We had a chat with photographer Mark Hamilton about how he transitioned into his photography career, his preference for approaching work with spontaneity, and the fun challenge of creating imagery for clients spread across a broad range of industries.
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Jeanette. Jamie Dryden / Fabrik
Tell us a little about your background – what path led you to becoming a photographer, and to doing what you’re doing today?
I started my working life as an electrical apprentice way back when I first left school, a job I took not because I had some sort of a desire to work in the industry but purely to start working. In my late 20’s I travelled overseas and purchased my first camera. What started as a casual fascination soon became an obsession. These were pre internet days and I consumed every photography book and magazine I could get my hands on. I soon found myself working overtime to pay for my mounting film and lab bills. After a decade of weekend shooting and wondering what being a working photographer would be like, I decided to quit my day job. I studied full time and graduated from Wintec with a Bachelor Media Arts majoring in Photography in 2001.I set up my freelance business that same year.
How would you describe your photographic approach?
My personal work I would describe as loose but considered. I generally don’t spend days planning or waiting for hours for the conditions to be right. The work tends to be spontaneous, made in a fleeting moment that resonates with me in a way that usually reflects silence, memory and stillness. I tend to shoot in the darker months as the light in summer is too ‘fast food’ for me. My commercial practice is the complete opposite of my personal work, planned and controlled to the last detail with deadlines and definite outcomes required.
Your portfolio is diverse, do you have a favourite subject to shoot – and how important is it to change things up in your practice?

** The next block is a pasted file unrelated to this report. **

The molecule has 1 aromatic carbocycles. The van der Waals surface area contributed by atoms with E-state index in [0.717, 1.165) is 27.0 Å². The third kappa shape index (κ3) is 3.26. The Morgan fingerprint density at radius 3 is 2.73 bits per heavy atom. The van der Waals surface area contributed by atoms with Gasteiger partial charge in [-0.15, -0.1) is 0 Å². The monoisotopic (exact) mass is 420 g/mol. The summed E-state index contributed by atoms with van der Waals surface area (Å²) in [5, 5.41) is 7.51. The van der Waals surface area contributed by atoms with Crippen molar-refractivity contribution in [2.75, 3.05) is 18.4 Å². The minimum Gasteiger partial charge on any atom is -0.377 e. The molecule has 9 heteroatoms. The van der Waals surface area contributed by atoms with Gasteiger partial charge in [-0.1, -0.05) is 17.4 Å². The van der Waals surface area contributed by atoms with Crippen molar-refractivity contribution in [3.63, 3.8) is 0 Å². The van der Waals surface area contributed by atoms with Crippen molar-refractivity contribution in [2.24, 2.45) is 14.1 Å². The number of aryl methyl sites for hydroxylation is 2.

Running my business in Hamilton with a broad range of clients encompassing the educational, sport, agricultural, industrial, health and corporate sectors generally results in a wide range of subject matter to photograph. Because of this pool of clientele my work is more generalised with each shoot offering its own different set of challenges which I enjoy. Photographing within the creative industries, collaborating with artists, musicians and theatre is always a personal favourite. Travel is also high on my list of favourites, there’s nothing quite like getting out of your comfort zone in a different country and a different culture.
What goes into a commercial shoot? Could you give us a bit of an insight into the process of shooting for a commercial brief?
Initially there will be a meeting with the client and if the job has come from an agency their client may also be involved. This meeting will include the art director and/or account director, going over concepts and art direction. Discussions around location, talent and general production requirements are also discussed. If the job is away from the studio, a location recce is also undertaken to check out suitability and any curveballs that may arise on site on the day.
How much of your work is client work vs art-based practice?
Having come out of a long Auckland Covid lockdown last year and the uncertainty of the last few years, my client work has taken precedence. Though living through lockdowns has made me realise the importance of taking time for my own practice and having a good work/life balance. Going forward I need to make that a priority.
What shoot, personal or professional, are you most proud of and why?
In 2004, so early in my career I was surprised to be commissioned by The Waikato Museum of Art & History to undergo a year long project documenting the Somali Refugee community living in Hamilton, resulting in a 6 month exhibition called “Rare View”. Rare View earned a Creative Places award for the museum and a commendation from the United Nations Refugee Commission. Also during the first Covid lockdown in 2020 I found myself at home with one camera and one lens. I made images every day through the lockdown. These images becoming the basis of a solo show “The Liberation Of Limitation” at Ramp Gallery in Hamilton
How do you see your photography practice developing, what are your main aspirations for the next couple of years?
After 22 years of running my own commercial freelance business I am so happy to still be doing what I love, looking ahead I would like to begin to focus my efforts more towards a fine art practice.
Which other Aotearoa photographers, designers, or artists do you admire?
Photographically, I have always loved the documentary style of New Zealand photographers Bruce Connew, Mark Adams and Derek Henderson. Artists Sēraphine Pick and Gretchen Albrecht have always been favourites from my art school days. I would really like to acknowledge local artists who I have had the pleasure of collaborating with over the years, Graphic Designer Alan Deare (Area Design), Painter Jennie DeGroot and Hairdresser/Artist Jamie Dryden (Fabrik). Working with these people has certainly had an influence on my photography.
How can people get in touch or see more of your work?
You can find more of my work at